Lancaster, Ohio (Ohio, United States) (search for this): volume 1, chapter 15
casket, and had a military funeral, the battalion of the Thirteenth United States Regulars acting as escort from the Gayoso Hotel to the steamboat Grey Eagle, which conveyed him and my family up to Cairo, whence they proceeded to our home at Lancaster, Ohio, where he was buried. I here give my letter to Captain C. C. Smith, who commanded the battalion at the time, as exhibiting our intense feelings: Gayoso house, Memphis Tennessee, October 4, 1863--Midnight. Captain C. C. Smith, commandT. Sherman, Major-General. Long afterward, in the spring of 1867, we had his body disinterred and brought to St. Louis, where he is now buried in a beautiful spot, in Calvary Cemetery, by the side of another child, Charles, who was born at Lancaster, in the summer of 1864, died early, and was buried at Notre Dame, Indiana. His body was transferred at the same time to the same spot. Over Willie's grave is erected a beautiful marble monument, designed and executed by the officers and soldi
Charleston (South Carolina, United States) (search for this): volume 1, chapter 15
Cleveland, and the next day we reached the Hiawassee at Charleston, where the Chattanooga & Knoxville Railroad crosses it. e Dalton & Cleveland road. On the 30th the army moved to Charleston, General Howard approaching so rapidly that the enemy evther was bitter cold. I had already reached the town of Charleston, when General Wilson arrived with a letter from General ut Benton and Columbus. I left my aide, Major McCoy, at Charleston, to communicate with this cavalry and hurry it forward. Ford and Sweetwater, to Athens, with a guard forward at Charleston, to hold and repair the bridge which the enemy had retaktly, on a report from General Howard that the enemy held Charleston, I diverted General Ewing's division to Athens, and wentm and the division of General Morgan L. Smith to move to Charleston, to which point I had previously ordered the corps of Gevalry properly be longing to the Fifteenth Army Corps-at Charleston, and with the remainder moved by easy marches, by Clevel
Cleveland, Tenn. (Tennessee, United States) (search for this): volume 1, chapter 15
to hold out that length of time. My plan is to move your forces out gradually until they reach the railroad between Cleveland and Dalton. Granger will move up the south side of the Tennessee with a column of twenty thousand men, taking no wagonached Ringgold. There I detached Howard to cross Taylor's Ridge, and strike the railroad which comes from the north by Cleveland to Dalton. Hooker's troops were roughly handled at Ringgold, and the pursuit was checked. Receiving a note from Genersee River, whereas none remained in Chattanooga. Accordingly, on the 29th of November, my several columns marched to Cleveland, and the next day we reached the Hiawassee at Charleston, where the Chattanooga & Knoxville Railroad crosses it. The ray of McDaniel's Gap, and General Blair with two divisions of the Fifteenth Corps by way of Julien's Gap, all meeting at Cleveland that night. Here another good break was made in the Dalton & Cleveland road. On the 30th the army moved to Charleston,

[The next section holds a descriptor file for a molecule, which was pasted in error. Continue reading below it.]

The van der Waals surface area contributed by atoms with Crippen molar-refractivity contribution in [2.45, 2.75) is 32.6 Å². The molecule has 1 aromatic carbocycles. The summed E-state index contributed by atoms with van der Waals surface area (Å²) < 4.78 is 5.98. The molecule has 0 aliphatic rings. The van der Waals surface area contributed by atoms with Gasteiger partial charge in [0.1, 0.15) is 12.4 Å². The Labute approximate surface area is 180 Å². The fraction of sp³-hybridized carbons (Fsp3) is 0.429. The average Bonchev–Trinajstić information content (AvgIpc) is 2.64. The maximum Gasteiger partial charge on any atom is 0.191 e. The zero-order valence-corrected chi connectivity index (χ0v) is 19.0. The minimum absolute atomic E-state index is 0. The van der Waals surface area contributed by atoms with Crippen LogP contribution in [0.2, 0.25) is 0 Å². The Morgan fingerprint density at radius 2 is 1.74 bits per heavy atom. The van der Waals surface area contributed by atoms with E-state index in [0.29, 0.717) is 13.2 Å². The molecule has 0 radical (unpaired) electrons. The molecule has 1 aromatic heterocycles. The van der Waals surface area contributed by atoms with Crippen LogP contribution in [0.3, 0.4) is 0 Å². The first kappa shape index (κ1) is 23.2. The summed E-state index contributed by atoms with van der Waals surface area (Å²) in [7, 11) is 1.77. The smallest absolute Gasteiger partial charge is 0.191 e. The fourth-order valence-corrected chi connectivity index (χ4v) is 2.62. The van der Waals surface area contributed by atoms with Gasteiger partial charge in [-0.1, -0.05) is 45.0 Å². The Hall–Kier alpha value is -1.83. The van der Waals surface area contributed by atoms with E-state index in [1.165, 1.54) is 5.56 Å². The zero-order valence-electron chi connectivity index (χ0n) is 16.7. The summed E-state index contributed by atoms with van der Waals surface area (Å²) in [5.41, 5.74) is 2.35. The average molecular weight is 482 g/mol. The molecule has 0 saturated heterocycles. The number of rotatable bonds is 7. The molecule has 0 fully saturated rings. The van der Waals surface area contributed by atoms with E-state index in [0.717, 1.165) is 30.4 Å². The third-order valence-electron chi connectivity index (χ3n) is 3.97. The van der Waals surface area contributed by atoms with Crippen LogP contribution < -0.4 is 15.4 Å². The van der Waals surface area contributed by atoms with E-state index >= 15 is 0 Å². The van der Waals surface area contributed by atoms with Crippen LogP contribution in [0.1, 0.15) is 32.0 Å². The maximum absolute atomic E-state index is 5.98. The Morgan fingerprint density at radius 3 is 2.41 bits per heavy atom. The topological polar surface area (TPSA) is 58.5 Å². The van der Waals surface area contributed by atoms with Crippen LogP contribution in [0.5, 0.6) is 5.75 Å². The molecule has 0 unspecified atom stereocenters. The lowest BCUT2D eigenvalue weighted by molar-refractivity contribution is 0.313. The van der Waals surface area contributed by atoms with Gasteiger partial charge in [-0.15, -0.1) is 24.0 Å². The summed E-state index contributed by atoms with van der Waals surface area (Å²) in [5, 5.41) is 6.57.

New Market (Alabama, United States) (search for this): volume 1, chapter 15
ll more; so there was no alternative but to turn up Elk River by way of Gilbertsboro, Elkton, etc., to the stone bridge at Fayetteville, where we crossed the Elk, and proceeded to Winchester and Deckerd. At Fayetteville I received orders from General Grant to come to Bridgeport with the Fifteenth Army Corps, and to leave General Dodge's command at Pulaski, and along the railroad from Columbia to Decatur. I instructed General Blair to follow with the Second and First Divisions by way of New Market, Larkinsville, and Bellefonte, while I conducted the other two divisions by way of Deckerd; the Fourth Division crossing the mountain to Stevenson, and the Third by University Place and Swedon's Cove. In person I proceeded by Swedon's Cove and Battle Creek, reaching Bridgeport on the night of November 13th. I immediately telegraphed to the commanding general my arrival, and the positions of my several divisions, and was summoned to Chattanooga. I took the first steamboat during the ni
United States (United States) (search for this): volume 1, chapter 15
the Army, Washington, D. C., October 16, 1863. Major-General U. S. Grant, Louisville. General: You will receive herewith the orders of the President of the United States, placing you in command of the Departments of the Ohio, Cumberland, and Tennessee. The organization of these departments will be changed as you may deem most esolution tendering the thanks of Congress to Major-General W. T. Sherman and others. Be it resolved by the Senate and House of Representatives of the United States of America in Congress assembled, That the thanks of Congress and of the people of the United States are due, and that the same are hereby tendered, to Major-GeneraUnited States are due, and that the same are hereby tendered, to Major-General W. T. Sherman, commander of the Department and Army of the Tennessee, and the officers and soldiers who served under him, for their gallant and arduous services in marching to the relief of the Army of the Cumberland, and for their gallantry and heroism in the battle of Chattanooga, which contributed in a great degree to the succ